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India

Surviving India's Modern-Day Witch Hunts

Government crime numbers show that since 2001, more than 2,000 'witches' — most of them women — have been killed.

Witch hunt victim Chhuteney Mahato
Witch hunt victim Chhuteney Mahato
Kalpana Pradhan

BIRBASHA — Budhni Tudu has taken up shelter in her sister's house. Surrounded by relatives who are trying to feed her, the 34-year-old Indian woman looks tired and afraid.

Six months ago, fellow villagers in Birbasha, Eastern India, identified her as a witch. A neighbor's daughter had taken ill, and Budhni was blamed. The accusation destroyed her life.

"My brother-in-law called a village meeting and the villagers declared that I was a witch," Budhni tells me in tears. "They say I am a witch and tell me that I am a human eater. They threw me down and attacked me, hit me."

Nearly 2,300 people — mostly women — were killed in witch hunts between 2001 and 2014.

Villagers tortured and threatened to kill her. "Now I am isolated from society. They don't even let me leave my home," she stammers. "I am counting each and every moment in fear. I am afraid to even go out and fetch drinking water because if they find me they'll kill me. Recently, my daughter got married, but now I am worried about her future and the grandchildren."

Critical thinking

Witch hunting is an old practice that still, unfortunately, exists in some Indian communities, particularly in areas with low literacy and poor education. Witch hunts are most frequent in Central and Eastern India, especially in the State of Jharkhand, where more than 50% of women in rural areas cannot read or write.

A long sickness, dying cattle, or a string of unsuccessful crops can quickly spark rumors that a witch is present in a village. If a witch doctor, or Ojha, brands a woman a witch, she is subjected to violent treatment: brutal beatings, burns, she might be paraded naked through the village, forced to eat human excrement, raped, or even killed. In fact, nearly 2,300 people — mostly women — were killed in witch hunts between 2001 and 2014, according to government crime statistics.

Stick figures in Mallesvaram, India — Photo: Harsha K R

In an attempt to counter the problem, a group called The Science and Rationalist Association has sent members throughout rural India. Their aim, says Arindam Bhattayacharya, one of the association heads, is to encourage critical thinking. "We explain, citing various examples, that there's n thing as a witch or a miracle, that there are no supernatural or occult powers, as they believe," he says.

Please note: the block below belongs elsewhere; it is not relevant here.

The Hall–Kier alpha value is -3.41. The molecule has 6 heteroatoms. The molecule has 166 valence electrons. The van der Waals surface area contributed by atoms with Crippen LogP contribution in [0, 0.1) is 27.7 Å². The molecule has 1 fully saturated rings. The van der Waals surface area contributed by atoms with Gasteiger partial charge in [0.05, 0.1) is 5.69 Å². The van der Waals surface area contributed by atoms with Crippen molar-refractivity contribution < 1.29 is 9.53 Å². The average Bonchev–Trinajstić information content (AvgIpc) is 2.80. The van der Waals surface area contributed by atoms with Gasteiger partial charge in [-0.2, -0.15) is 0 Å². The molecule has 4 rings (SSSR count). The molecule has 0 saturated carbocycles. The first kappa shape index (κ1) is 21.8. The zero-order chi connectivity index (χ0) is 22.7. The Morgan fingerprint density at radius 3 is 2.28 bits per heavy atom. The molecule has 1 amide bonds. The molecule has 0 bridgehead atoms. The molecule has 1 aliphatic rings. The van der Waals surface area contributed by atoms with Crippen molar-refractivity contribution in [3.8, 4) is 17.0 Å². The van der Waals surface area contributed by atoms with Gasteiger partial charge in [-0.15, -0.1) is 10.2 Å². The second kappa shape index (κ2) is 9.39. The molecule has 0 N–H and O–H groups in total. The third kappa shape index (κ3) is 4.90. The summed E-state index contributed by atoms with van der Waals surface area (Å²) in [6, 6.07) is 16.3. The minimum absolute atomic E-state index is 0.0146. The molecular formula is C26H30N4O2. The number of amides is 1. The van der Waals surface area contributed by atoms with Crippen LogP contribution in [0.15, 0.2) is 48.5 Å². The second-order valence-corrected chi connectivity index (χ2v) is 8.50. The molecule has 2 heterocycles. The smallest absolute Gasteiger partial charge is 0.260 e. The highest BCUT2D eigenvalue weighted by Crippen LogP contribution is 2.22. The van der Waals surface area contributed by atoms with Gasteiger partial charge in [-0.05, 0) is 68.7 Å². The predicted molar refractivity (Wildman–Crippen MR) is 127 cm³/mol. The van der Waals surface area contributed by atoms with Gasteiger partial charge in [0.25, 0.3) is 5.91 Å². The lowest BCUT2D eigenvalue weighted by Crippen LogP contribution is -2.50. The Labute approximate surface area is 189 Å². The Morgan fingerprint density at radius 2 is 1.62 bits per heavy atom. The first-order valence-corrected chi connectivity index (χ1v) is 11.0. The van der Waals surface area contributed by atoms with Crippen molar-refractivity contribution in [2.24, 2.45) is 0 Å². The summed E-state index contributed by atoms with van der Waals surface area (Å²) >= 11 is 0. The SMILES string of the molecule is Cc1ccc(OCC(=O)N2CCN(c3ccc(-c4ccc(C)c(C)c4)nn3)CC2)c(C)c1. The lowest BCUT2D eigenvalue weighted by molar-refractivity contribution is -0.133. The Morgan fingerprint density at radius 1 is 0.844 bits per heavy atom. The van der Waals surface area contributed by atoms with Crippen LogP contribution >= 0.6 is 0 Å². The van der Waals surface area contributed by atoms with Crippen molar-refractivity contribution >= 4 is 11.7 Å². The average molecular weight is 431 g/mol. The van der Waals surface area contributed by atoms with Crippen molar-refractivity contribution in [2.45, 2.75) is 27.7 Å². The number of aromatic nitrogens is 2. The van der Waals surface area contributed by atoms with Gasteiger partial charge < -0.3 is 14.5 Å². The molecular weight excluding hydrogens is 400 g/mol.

But witch-hunts aren't just about superstition. When a woman is branded a witch, relatives and other villagers can seize her land. Witch hunts can be motivated, in other words, by family disputes over property, land ownership and village politics.

Higher authorities

In 1995, Chhuteney Mahato, was attacked in her home in Jharkhand's Kharswan district. "My neighbors branded me a witch. One night they set my house on fire, looted my home, and seized my property," Mahato, who was 32 at the time, recalls. "I was thrown out of my home along with my four children. I went to lodge a complaint in the local police station but they turned me away. It was a terrible situation."

Jharkhand is one of the only states in India that has a law against witch hunts. But according to Kavi Kumar, a local journalist who has been covering the issue for 30 years, the law has done little to protect women. "The state has an anti-witchcraft law, but most police refuse to register witch hunt cases because there is political pressure from a village head or village administration," he says. "Women are not getting enough support from this law."

I was thrown out of my home along with my four children.

Mahato was lucky. Not only did she survive the ordeal, but she was also able to use her father's connections to seek help from police at higher levels. Later she decided to help other witch-hunt victims. "I don't want any woman to face what I faced and go through the trauma that I experienced," she says.

She now travels to rural villages and goes from house to house, persuading people to stop the witch hunts. Mahato says she has rescued 35 women so far. And until the violent practice is brought to an end, she is determined to keep pushing for the rights of women like her.

"I have been fighting for their rights for a long time now, giving them emotional support, and taking them to the local police station," Mahato explains. "And if police don't respond, then I ask help from higher authorities for judicial support. I will continue to do this until my death."

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Society

Jehovah's Witnesses Translate The Bible In Indigenous Language — Is This Colonialism?

The Jehovah's Witnesses in Chile have launched a Bible version translated into the native Mapudungun language, evidently indifferent to the concerns of a nation striving to save its identity from the Western cultural juggernaut.

A Mapuche family awaits for Chilean President Gabriel Boric to arrive at the traditional Te Deum in the Cathedral of Santiago, on Chile's Independence Day.

Claudia Andrade

NEUQUÉN — The Bible can now be read in Mapuzugun, the language of the Mapuche, an ancestral nation living across Chile and Argentina. It took the Chilean branch of the Jehovah's Witnesses, a latter-day Protestant church often associated with door-to-door proselytizing and cold calling, three years to translate it into "21st-century Mapuzugun".

The church's Mapuche members in Chile welcomed the book when it was launched in Santiago last June, but some of their brethren see it rather as a cultural imposition. The Mapuche were historically a fighting nation, and fiercely resisted both the Spanish conquerors and subsequent waves of European settlers. They are still fighting for land rights in Chile.

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